Now sutra in this context tells us to multiply the previous digit by one more than itself i.e. by 2. So the left hand side digit is 1 × 2 and the right hand side is the vertical multiplication product i.e. 25 as usual.

Thus 152 = 1 × 2 / 25 = 2 / 25.

Now we proceed on to give the third corollary.

Then comes the third corollary to the Nikhilam sutra which relates to a very special type of multiplication and which is not frequently in requisition elsewhere but is often required in mathematical astronomy etc. It relates to and provides for multiplications where the multiplier digits consists entirely of nines.

The procedure applicable in this case is therefore evidently as follows:

i) Divide the multiplicand off by a vertical line into a right hand portion consisting of as many digits as the multiplier; and subtract from the multiplicand one more than the whole excess portion on the left. This gives us the left hand side portion of the product; or take the Ekanyuna and subtract therefrom the previous i.e. the excess portion on the left; and ii) Subtract the right hand side part of the multiplicand by the Nikhilam rule. This will give you the right hand side of the product.

The following example will make it clear:

The Third Sutra: Ūrdhva Tiryagbhyām

Ūrdhva Tiryagbhyām sutra which is the General Formula applicable to all cases of multiplication and will also be found very useful later on in the division of a large number by another large number.

The formula itself is very short and terse, consisting of only one compound word and means "vertically and cross-wise." The applications of this brief and terse sutra are manifold.

A simple example will suffice to clarify the modus operandi thereof. Suppose we have to multiply 12 by 13.

(i) We multiply the left hand most digit 1 of the multiplicand vertically by the left hand most digit 1 of the multiplier get their product 1 and set down as the left hand most part of the answer;

(ii) We then multiply 1 and 3 and 1 and 2 crosswise add the two get 5 as the sum and set it down as the middle part of the answer; and

(iii) We multiply 2 and 3 vertically get 6 as their product and put it down as the last the right hand most part of the answer. Thus 12 × 13 = 156.

The Fourth Sutra: Parāvartya Yojayet

The term Parāvartya Yojayet which means "Transpose and Apply." Here he claims that the Vedic system gave a number is applications one of which is discussed here. The very acceptance of the existence of polynomials and the consequent remainder theorem during the Vedic times is a big question so we don’t wish to give this application to those polynomials.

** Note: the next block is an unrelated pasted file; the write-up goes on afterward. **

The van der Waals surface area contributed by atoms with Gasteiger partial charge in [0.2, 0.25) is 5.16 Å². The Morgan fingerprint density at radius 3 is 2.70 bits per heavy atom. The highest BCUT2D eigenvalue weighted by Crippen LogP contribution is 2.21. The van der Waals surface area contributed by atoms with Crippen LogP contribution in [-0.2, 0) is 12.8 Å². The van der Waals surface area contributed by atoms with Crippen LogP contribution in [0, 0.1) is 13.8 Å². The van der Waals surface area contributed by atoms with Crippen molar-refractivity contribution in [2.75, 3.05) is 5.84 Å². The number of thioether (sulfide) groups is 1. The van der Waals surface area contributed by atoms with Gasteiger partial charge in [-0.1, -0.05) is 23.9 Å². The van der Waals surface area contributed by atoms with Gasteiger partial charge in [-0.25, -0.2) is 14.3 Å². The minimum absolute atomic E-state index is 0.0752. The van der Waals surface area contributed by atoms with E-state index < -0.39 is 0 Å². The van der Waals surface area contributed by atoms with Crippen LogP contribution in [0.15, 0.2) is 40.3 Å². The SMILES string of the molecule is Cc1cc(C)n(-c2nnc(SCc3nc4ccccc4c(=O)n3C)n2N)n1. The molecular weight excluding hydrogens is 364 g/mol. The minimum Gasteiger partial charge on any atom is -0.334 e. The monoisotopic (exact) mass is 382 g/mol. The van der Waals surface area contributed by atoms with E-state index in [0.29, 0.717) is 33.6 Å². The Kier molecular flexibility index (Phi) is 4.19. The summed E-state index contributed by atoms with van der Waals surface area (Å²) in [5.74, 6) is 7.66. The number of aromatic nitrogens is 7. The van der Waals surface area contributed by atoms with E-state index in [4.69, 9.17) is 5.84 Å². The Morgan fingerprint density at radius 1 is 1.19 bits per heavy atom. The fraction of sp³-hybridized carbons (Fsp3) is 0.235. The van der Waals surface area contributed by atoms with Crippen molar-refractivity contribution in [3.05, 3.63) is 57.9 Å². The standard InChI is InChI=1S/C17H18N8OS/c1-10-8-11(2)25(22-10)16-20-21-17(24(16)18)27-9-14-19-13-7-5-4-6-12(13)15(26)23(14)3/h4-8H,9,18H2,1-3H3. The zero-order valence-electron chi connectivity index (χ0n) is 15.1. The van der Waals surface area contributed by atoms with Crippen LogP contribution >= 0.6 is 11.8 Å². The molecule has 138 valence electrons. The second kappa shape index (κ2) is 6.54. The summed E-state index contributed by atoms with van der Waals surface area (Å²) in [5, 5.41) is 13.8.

However the four steps given by them in the polynomial division are given below: Divide x3 + 7×2 + 6x + 5 by x – 2. i. x3 divided by x gives us x2 which is therefore the first term of the quotient

x2 × –2 = –2×2 but we have 7×2 in the divident. This means that we have to get 9×2 more. This must result from the multiplication of x by 9x. Hence the 2nd term of the divisor must be 9x

As for the third term we already have –2 × 9x = –18x. But we have 6x in the dividend. We must therefore get an additional 24x. Thus can only come in by the multiplication of x by 24. This is the third term of the quotient.

Q = x2 + 9x + 24

Now the last term of the quotient multiplied by – 2 gives us – 48. But the absolute term in the dividend is 5. We have therefore to get an additional 53 from some where. But there is no further term left in the dividend. This means that the 53 will remain as the remainder ∴ Q = x2 + 9x + 24 and

R = 53.

Samuccaya is a technical term which has several meanings in different contexts which we shall explain one at a time.

Samuccaya firstly means a term which occurs as a common factor in all the terms concerned. Samuccaya secondly means the product of independent terms. Samuccaya thirdly means the sum of the denominators of two fractions having same numerical numerator.

Fourthly Samuccaya means combination or total. Fifth meaning: With the same meaning i.e. total of the word (Samuccaya) there is a fifth kind of application possible with quadratic equations.

Sixth meaning – With the same sense (total of the word – Samuccaya) but in a different application it comes in handy to solve harder equations equated to zero.

Thus one has to imagine how the six shades of meanings have been perceived by the Jagadguru Sankaracharya that too from the Vedas when such types of equations had not even been invented in the world at that point of time.

As said by Dani [32] we see the 6th sutra happens to be the subsutra of the first sutra. Its mention is made in {pp. 51, 74, 249 and 286 of [51]}. The two small subsutras (i) Anurpyena and (ii) Adayamadyenantyamantyena of the sutras 1 and 3 which mean "proportionately" and "the first by the first and the last by the last".

Here the later subsutra acquires a new and beautiful double application and significance. It works out as follows:

i. Split the middle coefficient into two such parts so that the ratio of the first coefficient to the first part is the same as the ratio of that second part to the last coefficient. Thus in the quadratic 2×2 + 5x + 2 the middle term 5 is split into two such parts 4 and 1 so that the ratio of the first coefficient to the first part of the middle coefficient i.e. 2 : 4 and the ratio of the second part to the last coefficient i.e. 1 : 2 are the same. Now this ratio i.e. x + 2 is one factor.